1968 — The Tet Offensive commences

The Tet Offensive – so-called because it began during the Tet Festival of 1968 – was a major offensive mounted by North Vietnamese forces that spanned nine months of 1968. Its primary goal was to inspire uprisings behind South Vietnamese lines, but in this respect, and in most traditional military respects, it failed. The offensive over-estimated Vietcong capabilities, especially in terms of arms and manpower, and under-estimated the resolve, mobility and firepower of American and South Vietnamese forces. Particular battles of the campaign were fought at Hue and Khe Sanh in January 1968, while later attacks would involve infiltration behind American lines, even striking in Saigon.
However, it was a major propaganda victory for the Vietcong in America, as the attack came as a complete surprise and demonstrated just how much America as a whole had under-estimated their foe. The Tet Offensive and the heavy casualties it inflicted – both among the American and allied forces, and among the civilian population – made the war in Vietnam a major issue in the 1968 Presidential election, and spurred opposition to the war among the American public.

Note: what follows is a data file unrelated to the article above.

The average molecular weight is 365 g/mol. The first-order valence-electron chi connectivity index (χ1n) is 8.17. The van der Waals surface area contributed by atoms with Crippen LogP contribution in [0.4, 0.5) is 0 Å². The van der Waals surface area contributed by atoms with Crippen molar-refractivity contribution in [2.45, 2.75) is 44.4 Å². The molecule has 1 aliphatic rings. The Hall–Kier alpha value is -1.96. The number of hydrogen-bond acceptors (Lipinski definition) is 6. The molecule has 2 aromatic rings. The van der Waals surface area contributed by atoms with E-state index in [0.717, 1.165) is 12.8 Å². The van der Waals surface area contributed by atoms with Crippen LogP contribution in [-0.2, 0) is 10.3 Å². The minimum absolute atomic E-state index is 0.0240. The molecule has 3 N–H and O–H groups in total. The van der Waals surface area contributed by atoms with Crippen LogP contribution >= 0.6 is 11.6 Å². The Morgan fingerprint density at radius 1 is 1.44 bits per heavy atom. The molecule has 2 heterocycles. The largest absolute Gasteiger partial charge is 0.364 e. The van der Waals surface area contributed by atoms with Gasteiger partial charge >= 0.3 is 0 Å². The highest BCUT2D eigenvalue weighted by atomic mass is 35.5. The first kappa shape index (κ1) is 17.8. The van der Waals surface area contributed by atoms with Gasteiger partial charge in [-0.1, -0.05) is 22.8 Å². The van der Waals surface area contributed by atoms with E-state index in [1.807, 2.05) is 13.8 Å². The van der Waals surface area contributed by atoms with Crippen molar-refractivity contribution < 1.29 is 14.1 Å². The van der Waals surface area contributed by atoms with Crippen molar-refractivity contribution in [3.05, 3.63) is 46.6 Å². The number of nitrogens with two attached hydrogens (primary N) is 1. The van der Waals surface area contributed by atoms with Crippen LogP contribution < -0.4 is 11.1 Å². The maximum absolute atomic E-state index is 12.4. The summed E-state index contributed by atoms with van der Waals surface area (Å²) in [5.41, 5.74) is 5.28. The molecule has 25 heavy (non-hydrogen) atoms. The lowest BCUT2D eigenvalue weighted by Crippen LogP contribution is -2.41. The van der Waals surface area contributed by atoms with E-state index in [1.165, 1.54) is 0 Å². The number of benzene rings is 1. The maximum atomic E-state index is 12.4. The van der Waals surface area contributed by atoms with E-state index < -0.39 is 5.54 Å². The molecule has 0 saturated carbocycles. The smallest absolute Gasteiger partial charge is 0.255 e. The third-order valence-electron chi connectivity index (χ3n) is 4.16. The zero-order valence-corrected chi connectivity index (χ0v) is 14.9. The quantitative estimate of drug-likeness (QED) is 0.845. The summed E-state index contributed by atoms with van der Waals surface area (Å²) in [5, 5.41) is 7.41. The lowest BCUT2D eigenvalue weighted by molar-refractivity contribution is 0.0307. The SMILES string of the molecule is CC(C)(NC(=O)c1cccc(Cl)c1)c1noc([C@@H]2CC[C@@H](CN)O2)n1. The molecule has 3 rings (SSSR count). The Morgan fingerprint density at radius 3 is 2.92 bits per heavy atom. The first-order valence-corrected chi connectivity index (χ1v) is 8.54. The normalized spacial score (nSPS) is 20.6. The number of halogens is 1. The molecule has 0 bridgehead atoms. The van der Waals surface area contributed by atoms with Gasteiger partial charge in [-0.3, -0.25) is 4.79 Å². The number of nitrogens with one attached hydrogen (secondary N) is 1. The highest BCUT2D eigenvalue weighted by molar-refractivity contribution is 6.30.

Ultimately, the results of the Tet Offensive can only be seen as inconclusive. Both sides took heavy casualties, but little territory was lost on either side, and both sides soon reinforced. The war itself would drag on for another seven years before North Vietnam finally achieved victory.

Referenced in:
People of the Sun — Rage Against The Machine